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The New York Times has filed a lawsuit against the State Department to obtain a series of emails between the Embassy of Romania and Hunter Biden between the years 2015 and 2019, according to a report by Politico. NYT is also looking for the emails between the embassy and a business associate of Hunter, in order to see if there was any potential conflict of interest between the dealings of the young Biden and foreign nations.
The revelation comes after The New York Times filed several Freedom of Information Act requests (FOIA) to the State Department asking for those emails. However, the government has been extremely slow at fulfilling those requests. The State Department has said that it will only release the required documents by 2023.
According to the reports, The New York Times is asking for these documents in order to investigate “the possible improper use of federal government resources to assist and advance private business interests with connections to United States government officials and (2) the possible evasion of the Foreign Agents Registration Act (FARA) by those private business interests, and (3) the non-enforcement of FARA by the federal government in relation to those private business interests.”
One of the targets of these FOIA requests by The New York Times is Tony Bobulinski, a former Hunter Biden business associate who has been embroiled in the ever-growing saga of the President’s son’s business ties with foreign companies.
Hunter Biden, from “misinformation campaign” to legitimate reporting
Hunter Biden’s dealings with foreign countries have been at the center of U.S. politics for a few years. The President’s son held a position on the board of Burisma, a Ukrainian energy firm, from 2014 to 2019 despite having little to no experience in the energy sector. This has awakened the suspicions of many, including the U.S. Senate, which issued a report over potential corruption between Ukrainian companies and the U.S. in 2020.
The Biden-Ukrainian links were also crucial parts of the 2020 impeachment trial of then-President Donald Trump. At the time, Democrats argued that Trump had unduly used his influence as President to dig up dirt against Biden’s son.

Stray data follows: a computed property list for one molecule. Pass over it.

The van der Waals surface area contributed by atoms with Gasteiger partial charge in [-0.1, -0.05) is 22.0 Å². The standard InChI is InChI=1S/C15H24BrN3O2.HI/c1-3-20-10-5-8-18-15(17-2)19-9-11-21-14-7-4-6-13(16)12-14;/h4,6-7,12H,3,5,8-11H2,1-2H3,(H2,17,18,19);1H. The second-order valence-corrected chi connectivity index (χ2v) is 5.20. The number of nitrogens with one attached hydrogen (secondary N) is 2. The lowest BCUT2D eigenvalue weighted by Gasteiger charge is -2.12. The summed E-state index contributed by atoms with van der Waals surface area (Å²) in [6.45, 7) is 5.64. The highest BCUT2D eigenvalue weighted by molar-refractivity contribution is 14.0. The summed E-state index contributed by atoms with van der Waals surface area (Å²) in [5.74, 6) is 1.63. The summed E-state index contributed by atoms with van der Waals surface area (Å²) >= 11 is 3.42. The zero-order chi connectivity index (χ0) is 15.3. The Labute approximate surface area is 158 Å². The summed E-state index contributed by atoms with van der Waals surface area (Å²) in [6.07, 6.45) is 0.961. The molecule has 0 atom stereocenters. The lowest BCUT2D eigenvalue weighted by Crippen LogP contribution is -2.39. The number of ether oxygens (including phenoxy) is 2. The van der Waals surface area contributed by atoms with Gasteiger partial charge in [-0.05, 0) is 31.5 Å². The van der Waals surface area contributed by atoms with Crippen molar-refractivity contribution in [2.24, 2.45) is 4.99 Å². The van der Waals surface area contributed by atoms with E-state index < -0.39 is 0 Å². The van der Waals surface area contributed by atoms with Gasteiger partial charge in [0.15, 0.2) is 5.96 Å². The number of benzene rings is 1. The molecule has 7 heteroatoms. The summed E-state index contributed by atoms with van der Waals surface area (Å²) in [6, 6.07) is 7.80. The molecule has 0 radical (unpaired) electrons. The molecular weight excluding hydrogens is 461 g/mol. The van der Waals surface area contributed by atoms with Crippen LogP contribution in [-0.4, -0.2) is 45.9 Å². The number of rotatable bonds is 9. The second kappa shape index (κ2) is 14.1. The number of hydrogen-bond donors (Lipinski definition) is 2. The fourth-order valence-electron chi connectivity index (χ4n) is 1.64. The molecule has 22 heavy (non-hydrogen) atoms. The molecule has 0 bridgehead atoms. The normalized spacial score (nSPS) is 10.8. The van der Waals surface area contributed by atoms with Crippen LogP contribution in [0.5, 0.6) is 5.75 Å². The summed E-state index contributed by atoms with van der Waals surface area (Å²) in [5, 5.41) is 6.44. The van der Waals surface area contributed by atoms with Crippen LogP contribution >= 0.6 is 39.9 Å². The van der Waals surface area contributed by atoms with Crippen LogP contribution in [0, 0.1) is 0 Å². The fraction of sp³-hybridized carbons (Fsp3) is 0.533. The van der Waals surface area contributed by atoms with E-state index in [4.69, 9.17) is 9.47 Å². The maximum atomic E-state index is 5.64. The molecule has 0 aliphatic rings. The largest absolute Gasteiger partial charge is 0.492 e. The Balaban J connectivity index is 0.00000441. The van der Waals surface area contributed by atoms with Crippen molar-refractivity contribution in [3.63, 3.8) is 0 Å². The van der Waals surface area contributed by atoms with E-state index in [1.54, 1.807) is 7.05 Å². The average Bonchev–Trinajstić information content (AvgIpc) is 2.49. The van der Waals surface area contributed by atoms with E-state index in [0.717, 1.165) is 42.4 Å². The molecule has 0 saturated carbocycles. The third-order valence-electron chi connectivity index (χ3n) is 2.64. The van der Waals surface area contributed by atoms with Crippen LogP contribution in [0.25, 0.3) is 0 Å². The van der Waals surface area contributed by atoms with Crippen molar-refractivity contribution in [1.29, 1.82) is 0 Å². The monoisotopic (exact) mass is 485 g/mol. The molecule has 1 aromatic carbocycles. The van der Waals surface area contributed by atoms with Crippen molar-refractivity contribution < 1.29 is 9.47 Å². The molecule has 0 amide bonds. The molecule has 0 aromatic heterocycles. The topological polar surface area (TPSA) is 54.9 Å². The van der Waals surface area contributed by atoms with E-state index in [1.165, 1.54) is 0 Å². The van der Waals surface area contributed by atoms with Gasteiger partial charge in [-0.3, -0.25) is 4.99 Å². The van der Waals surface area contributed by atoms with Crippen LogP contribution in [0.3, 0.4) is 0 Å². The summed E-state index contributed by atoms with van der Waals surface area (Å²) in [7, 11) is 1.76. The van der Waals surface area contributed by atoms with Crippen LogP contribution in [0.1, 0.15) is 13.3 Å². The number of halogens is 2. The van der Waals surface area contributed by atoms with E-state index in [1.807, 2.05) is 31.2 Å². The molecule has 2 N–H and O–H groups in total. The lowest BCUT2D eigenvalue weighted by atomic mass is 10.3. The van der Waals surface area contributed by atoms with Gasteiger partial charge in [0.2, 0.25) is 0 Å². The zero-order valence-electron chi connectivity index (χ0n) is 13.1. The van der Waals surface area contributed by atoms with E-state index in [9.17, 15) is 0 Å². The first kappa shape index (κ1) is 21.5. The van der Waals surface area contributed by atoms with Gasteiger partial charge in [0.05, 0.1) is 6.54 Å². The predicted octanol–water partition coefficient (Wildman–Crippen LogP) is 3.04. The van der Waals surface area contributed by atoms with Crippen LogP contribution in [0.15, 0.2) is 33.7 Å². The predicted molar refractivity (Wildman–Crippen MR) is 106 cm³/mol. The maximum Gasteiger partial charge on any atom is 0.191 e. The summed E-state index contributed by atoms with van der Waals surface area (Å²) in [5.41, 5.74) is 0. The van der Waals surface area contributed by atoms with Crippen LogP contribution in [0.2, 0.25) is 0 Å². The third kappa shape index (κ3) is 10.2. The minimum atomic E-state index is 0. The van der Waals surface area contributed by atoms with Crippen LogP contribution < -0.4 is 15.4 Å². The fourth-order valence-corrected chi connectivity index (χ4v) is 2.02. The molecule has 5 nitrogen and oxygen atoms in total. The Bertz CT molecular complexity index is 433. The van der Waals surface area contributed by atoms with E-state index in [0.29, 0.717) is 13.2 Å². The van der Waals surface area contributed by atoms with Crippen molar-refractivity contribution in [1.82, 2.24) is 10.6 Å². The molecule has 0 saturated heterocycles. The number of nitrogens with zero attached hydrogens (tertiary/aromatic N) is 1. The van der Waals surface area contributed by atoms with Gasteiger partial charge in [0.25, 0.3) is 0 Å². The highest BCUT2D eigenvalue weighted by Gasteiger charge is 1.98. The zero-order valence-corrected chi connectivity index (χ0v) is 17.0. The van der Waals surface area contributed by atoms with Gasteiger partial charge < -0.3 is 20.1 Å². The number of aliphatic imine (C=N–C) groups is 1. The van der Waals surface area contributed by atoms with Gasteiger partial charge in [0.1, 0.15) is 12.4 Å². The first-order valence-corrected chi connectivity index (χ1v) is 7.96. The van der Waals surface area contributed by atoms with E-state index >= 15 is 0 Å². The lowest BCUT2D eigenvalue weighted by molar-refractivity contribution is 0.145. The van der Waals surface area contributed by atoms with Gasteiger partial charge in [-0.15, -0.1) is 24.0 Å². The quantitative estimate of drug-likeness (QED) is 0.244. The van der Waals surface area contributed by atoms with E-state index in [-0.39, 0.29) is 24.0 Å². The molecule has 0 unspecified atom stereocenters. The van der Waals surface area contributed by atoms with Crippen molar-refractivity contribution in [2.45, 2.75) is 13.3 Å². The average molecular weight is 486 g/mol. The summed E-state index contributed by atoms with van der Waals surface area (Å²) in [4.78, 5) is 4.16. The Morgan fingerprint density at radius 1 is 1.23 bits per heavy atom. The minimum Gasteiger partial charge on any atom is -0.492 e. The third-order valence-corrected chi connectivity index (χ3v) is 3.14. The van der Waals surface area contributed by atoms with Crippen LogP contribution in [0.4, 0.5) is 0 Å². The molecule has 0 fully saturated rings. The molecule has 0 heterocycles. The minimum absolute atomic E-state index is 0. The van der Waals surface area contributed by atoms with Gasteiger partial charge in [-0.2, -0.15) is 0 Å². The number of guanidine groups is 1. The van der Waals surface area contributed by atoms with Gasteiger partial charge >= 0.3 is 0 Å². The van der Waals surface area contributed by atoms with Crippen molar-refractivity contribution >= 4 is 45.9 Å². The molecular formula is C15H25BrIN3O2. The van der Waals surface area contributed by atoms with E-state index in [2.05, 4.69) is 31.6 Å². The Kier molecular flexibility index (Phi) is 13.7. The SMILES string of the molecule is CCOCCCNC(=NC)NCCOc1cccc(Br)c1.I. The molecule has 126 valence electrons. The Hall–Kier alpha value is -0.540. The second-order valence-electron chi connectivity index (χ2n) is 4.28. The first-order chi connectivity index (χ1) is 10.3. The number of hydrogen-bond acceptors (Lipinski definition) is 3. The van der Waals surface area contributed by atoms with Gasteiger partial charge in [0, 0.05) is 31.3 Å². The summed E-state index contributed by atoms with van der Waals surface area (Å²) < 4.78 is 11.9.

Hunter Biden returned to the national headlines just a few weeks before the 2020 election, when the New York Post published a story revealing emails from Hunter’s laptop that would supposedly confirm a conflict of interest and traffic of influence between Hunter, the then-Vice President, and foreign companies.
The New York Post article was quickly censored by Twitter and Facebook before either company tried to verify or disprove the contents of the story. The social media giants claimed they were trying to limit the spread of potential misinformation. Mainstream media outlets also discredited the story. Politico posted an article saying that intelligence officials thought the story was Russian misinformation, and NPR said it decided not to cover the story because “we don’t want to waste our time on stories that are not really stories.”
However, despite these efforts to discredit the report, the passing of time has given more credence to the Hunter Biden laptop story. A book by a Politico reporter confirmed that the contents of Hunter’s laptop were real, and there has not been any official investigation proving that the New York Post story was part of a Kremlin-led misinformation campaign. Even Jack Dorsey, Twitter’s former CEO, admitted that censuring the laptop story before verifying it was a “total mistake.”
Whether the New York Times manages to get the emails between Hunter and the Romanian embassy remains to be seen. However, what is clear is that the business ties between the President’s son and foreign companies are no longer being dismissed as non-sensical disinformation orchestrated by the Kremlin. In other words, the Hunter story has gone from misinformation to mainstream.
Daniel is a Political Science and Economics student from the University of South Florida. He worked as a congressional intern to Rep. Gus Bilirakis (FL-12) from January to May 2020. He also is the head of international analysis at Politiks // Daniel es un estudiante de Cs Políticas y Economía en la Universidad del Sur de la Florida. Trabajo como pasante legislativo para el Representate Gus Bilirakis (FL-12) desde enero hasta mayo del 2020. Daniel también es el jefe de análisis internacional de Politiks.